I have a sensory fusion target in my exam room that is the Marco version of the Worth 4 Dot Test. The picture here is an icon, but the projected target has a white circle at the bottom. I’ve learned to enjoy asking children what they see, and seeing how they handle that red shape on top. What would you call it?
As noted this morning on a wonderful blog post I received, the shape is technically a square. However most patients – even quite successful adults, will refer to it as a diamond rather than explain that it is a rotated square. It goes back a few years now when one of my patients, at the time a precocious 8 year-old, said to me: “I see a circle, two plusses, and a rhombus.”
Whoa!! A rhombus!! Very clever response, and a way to hedge your bet on the name of the shape in that orientation, particularly in three dimensional space. Here is the Wiki explanation as to why either of these shapes, the square or the diamond is in the rhombus family.
There is another response I get when asking a less open-ended question about what the child sees, in particular “how many shapes do you see out there”? If the answer is three, we presume that the child is suppressing information from the eye looking through the red filter, and therefore sees only the two green plusses and one circle. The conundrum comes about when you ask the child, as a cross-check what color she sees and she says: “Red and Green”. Hmmm … another cross check. Cover the eye with the red filter and ask the child what color she sees, and she correctly says “Green”. Cover the eye with the green filter and ask the child what color she sees, and she correctly says “Red”. So you know you’ve gained understanding, and none of the other testing so far has shown any sign of suppression. Well of course, the problem is that you’re counting objects and the child is counting shapes by category. So even though there are four objects, there are only three shapes – circle, plus, and rhombus!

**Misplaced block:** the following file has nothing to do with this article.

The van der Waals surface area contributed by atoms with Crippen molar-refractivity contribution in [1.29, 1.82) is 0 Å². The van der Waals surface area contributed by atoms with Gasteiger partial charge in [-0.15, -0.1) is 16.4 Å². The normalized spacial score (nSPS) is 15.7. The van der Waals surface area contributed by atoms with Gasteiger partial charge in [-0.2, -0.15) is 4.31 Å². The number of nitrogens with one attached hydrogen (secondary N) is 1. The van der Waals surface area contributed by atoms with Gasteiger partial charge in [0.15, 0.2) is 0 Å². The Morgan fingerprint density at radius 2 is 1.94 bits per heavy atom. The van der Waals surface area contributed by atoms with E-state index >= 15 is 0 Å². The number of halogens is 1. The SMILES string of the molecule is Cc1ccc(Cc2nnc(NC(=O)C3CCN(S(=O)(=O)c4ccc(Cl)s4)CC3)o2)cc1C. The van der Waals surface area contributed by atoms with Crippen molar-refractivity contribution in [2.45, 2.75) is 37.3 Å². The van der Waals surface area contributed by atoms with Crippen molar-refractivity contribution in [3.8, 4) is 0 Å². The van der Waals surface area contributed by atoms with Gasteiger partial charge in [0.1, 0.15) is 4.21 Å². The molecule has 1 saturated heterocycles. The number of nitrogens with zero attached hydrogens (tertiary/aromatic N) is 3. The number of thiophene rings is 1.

For many of the children we see, particularly those who are gifted and talented in their own ways, language can help plumb the depths of visual perception.